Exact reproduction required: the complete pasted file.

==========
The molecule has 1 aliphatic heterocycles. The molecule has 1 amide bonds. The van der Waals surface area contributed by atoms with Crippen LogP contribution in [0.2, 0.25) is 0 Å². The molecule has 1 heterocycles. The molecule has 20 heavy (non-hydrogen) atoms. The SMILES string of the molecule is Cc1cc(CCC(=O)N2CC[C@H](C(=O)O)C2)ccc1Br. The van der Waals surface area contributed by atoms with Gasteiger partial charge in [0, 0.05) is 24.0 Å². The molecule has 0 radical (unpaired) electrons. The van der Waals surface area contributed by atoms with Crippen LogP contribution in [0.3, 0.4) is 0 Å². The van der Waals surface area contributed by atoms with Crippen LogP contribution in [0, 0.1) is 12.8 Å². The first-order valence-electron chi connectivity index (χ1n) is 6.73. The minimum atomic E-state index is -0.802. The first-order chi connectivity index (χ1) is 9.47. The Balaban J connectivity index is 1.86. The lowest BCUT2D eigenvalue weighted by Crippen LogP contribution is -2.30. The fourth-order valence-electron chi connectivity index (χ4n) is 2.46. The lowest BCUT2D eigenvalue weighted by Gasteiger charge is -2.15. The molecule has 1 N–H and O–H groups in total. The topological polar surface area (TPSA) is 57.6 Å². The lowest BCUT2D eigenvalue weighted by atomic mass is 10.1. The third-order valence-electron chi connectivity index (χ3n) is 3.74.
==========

The molecule has 1 aliphatic heterocycles. The molecule has 1 amide bonds. The van der Waals surface area contributed by atoms with Crippen LogP contribution in [0.2, 0.25) is 0 Å². The molecule has 1 heterocycles. The molecule has 20 heavy (non-hydrogen) atoms. The SMILES string of the molecule is Cc1cc(CCC(=O)N2CC[C@H](C(=O)O)C2)ccc1Br. The van der Waals surface area contributed by atoms with Gasteiger partial charge in [0, 0.05) is 24.0 Å². The molecule has 0 radical (unpaired) electrons. The van der Waals surface area contributed by atoms with Crippen LogP contribution in [0.3, 0.4) is 0 Å². The van der Waals surface area contributed by atoms with Crippen LogP contribution in [0, 0.1) is 12.8 Å². The first-order valence-electron chi connectivity index (χ1n) is 6.73. The minimum atomic E-state index is -0.802. The first-order chi connectivity index (χ1) is 9.47. The Balaban J connectivity index is 1.86. The lowest BCUT2D eigenvalue weighted by Crippen LogP contribution is -2.30. The fourth-order valence-electron chi connectivity index (χ4n) is 2.46. The lowest BCUT2D eigenvalue weighted by Gasteiger charge is -2.15. The molecule has 1 N–H and O–H groups in total. The topological polar surface area (TPSA) is 57.6 Å². The lowest BCUT2D eigenvalue weighted by atomic mass is 10.1. The third-order valence-electron chi connectivity index (χ3n) is 3.74.